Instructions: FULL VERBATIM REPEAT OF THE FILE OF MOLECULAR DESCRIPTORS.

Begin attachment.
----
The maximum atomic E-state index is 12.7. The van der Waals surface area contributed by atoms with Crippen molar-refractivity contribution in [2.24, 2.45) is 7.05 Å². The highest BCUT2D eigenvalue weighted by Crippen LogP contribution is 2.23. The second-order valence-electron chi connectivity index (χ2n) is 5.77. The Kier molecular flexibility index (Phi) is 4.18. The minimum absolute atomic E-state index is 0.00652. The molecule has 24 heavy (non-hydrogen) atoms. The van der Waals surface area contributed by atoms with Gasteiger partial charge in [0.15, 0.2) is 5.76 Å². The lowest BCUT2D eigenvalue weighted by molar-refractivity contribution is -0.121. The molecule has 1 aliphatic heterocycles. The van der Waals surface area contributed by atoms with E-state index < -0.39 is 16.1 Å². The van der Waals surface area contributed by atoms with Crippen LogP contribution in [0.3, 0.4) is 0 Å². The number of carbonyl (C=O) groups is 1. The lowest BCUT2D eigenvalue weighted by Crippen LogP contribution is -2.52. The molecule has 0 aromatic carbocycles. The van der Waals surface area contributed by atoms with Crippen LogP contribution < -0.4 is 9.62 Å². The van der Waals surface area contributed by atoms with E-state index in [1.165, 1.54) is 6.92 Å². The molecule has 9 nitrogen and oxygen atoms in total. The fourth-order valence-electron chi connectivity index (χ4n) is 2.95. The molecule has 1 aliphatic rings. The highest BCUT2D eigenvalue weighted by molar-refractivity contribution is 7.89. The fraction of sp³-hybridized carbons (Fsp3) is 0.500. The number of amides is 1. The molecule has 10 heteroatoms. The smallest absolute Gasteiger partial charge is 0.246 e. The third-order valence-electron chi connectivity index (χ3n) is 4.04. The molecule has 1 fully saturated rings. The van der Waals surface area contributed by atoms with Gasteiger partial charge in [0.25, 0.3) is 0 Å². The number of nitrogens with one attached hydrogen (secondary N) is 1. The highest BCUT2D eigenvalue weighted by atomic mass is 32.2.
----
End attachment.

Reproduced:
The maximum atomic E-state index is 12.7. The van der Waals surface area contributed by atoms with Crippen molar-refractivity contribution in [2.24, 2.45) is 7.05 Å². The highest BCUT2D eigenvalue weighted by Crippen LogP contribution is 2.23. The second-order valence-electron chi connectivity index (χ2n) is 5.77. The Kier molecular flexibility index (Phi) is 4.18. The minimum absolute atomic E-state index is 0.00652. The molecule has 24 heavy (non-hydrogen) atoms. The van der Waals surface area contributed by atoms with Gasteiger partial charge in [0.15, 0.2) is 5.76 Å². The lowest BCUT2D eigenvalue weighted by molar-refractivity contribution is -0.121. The molecule has 1 aliphatic heterocycles. The van der Waals surface area contributed by atoms with E-state index < -0.39 is 16.1 Å². The van der Waals surface area contributed by atoms with Crippen LogP contribution in [0.3, 0.4) is 0 Å². The number of carbonyl (C=O) groups is 1. The lowest BCUT2D eigenvalue weighted by Crippen LogP contribution is -2.52. The molecule has 0 aromatic carbocycles. The van der Waals surface area contributed by atoms with Crippen LogP contribution < -0.4 is 9.62 Å². The van der Waals surface area contributed by atoms with E-state index in [1.165, 1.54) is 6.92 Å². The molecule has 9 nitrogen and oxygen atoms in total. The fourth-order valence-electron chi connectivity index (χ4n) is 2.95. The molecule has 1 aliphatic rings. The highest BCUT2D eigenvalue weighted by molar-refractivity contribution is 7.89. The fraction of sp³-hybridized carbons (Fsp3) is 0.500. The number of amides is 1. The molecule has 10 heteroatoms. The smallest absolute Gasteiger partial charge is 0.246 e. The third-order valence-electron chi connectivity index (χ3n) is 4.04. The molecule has 1 fully saturated rings. The van der Waals surface area contributed by atoms with Gasteiger partial charge in [0.25, 0.3) is 0 Å². The number of nitrogens with one attached hydrogen (secondary N) is 1. The highest BCUT2D eigenvalue weighted by atomic mass is 32.2.